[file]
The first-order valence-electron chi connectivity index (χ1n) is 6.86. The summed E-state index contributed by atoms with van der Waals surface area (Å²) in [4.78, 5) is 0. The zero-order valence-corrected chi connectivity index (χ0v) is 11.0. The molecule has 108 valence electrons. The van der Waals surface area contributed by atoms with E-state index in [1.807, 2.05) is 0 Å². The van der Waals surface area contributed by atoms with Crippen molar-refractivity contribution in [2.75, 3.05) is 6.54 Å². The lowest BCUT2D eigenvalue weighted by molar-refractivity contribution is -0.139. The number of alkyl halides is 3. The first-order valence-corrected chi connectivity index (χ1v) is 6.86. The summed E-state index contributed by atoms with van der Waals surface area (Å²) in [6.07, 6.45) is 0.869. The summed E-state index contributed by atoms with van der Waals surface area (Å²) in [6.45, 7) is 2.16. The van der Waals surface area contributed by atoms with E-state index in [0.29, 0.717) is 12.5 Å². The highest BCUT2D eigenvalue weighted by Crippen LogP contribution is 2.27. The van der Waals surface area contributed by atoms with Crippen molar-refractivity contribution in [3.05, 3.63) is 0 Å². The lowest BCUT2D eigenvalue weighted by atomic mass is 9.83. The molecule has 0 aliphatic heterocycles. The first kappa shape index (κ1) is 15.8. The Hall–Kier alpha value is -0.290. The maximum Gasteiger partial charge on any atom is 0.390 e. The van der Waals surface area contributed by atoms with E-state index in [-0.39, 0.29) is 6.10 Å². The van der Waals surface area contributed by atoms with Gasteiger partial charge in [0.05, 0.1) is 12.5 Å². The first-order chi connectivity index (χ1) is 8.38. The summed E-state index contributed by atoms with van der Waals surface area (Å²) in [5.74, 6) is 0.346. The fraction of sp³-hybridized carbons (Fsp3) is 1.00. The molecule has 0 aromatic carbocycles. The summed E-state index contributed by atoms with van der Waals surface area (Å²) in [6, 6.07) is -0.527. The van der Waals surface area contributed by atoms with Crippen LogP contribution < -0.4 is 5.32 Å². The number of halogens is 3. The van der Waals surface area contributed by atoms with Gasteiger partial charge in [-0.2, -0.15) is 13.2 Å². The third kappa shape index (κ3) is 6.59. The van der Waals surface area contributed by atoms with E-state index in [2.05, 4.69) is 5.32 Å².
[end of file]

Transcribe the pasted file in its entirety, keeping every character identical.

The first-order valence-electron chi connectivity index (χ1n) is 6.86. The summed E-state index contributed by atoms with van der Waals surface area (Å²) in [4.78, 5) is 0. The zero-order valence-corrected chi connectivity index (χ0v) is 11.0. The molecule has 108 valence electrons. The van der Waals surface area contributed by atoms with E-state index in [1.807, 2.05) is 0 Å². The van der Waals surface area contributed by atoms with Crippen molar-refractivity contribution in [2.75, 3.05) is 6.54 Å². The lowest BCUT2D eigenvalue weighted by molar-refractivity contribution is -0.139. The number of alkyl halides is 3. The first-order valence-corrected chi connectivity index (χ1v) is 6.86. The summed E-state index contributed by atoms with van der Waals surface area (Å²) in [6.07, 6.45) is 0.869. The summed E-state index contributed by atoms with van der Waals surface area (Å²) in [6.45, 7) is 2.16. The van der Waals surface area contributed by atoms with E-state index in [0.29, 0.717) is 12.5 Å². The highest BCUT2D eigenvalue weighted by Crippen LogP contribution is 2.27. The van der Waals surface area contributed by atoms with Crippen molar-refractivity contribution in [3.05, 3.63) is 0 Å². The lowest BCUT2D eigenvalue weighted by atomic mass is 9.83. The molecule has 0 aliphatic heterocycles. The first kappa shape index (κ1) is 15.8. The Hall–Kier alpha value is -0.290. The maximum Gasteiger partial charge on any atom is 0.390 e. The van der Waals surface area contributed by atoms with E-state index in [-0.39, 0.29) is 6.10 Å². The van der Waals surface area contributed by atoms with Gasteiger partial charge in [0.05, 0.1) is 12.5 Å². The first-order chi connectivity index (χ1) is 8.38. The summed E-state index contributed by atoms with van der Waals surface area (Å²) in [5.74, 6) is 0.346. The fraction of sp³-hybridized carbons (Fsp3) is 1.00. The molecule has 0 aromatic carbocycles. The summed E-state index contributed by atoms with van der Waals surface area (Å²) in [6, 6.07) is -0.527. The van der Waals surface area contributed by atoms with Crippen LogP contribution < -0.4 is 5.32 Å². The number of halogens is 3. The van der Waals surface area contributed by atoms with Gasteiger partial charge in [-0.2, -0.15) is 13.2 Å². The third kappa shape index (κ3) is 6.59. The van der Waals surface area contributed by atoms with E-state index in [2.05, 4.69) is 5.32 Å².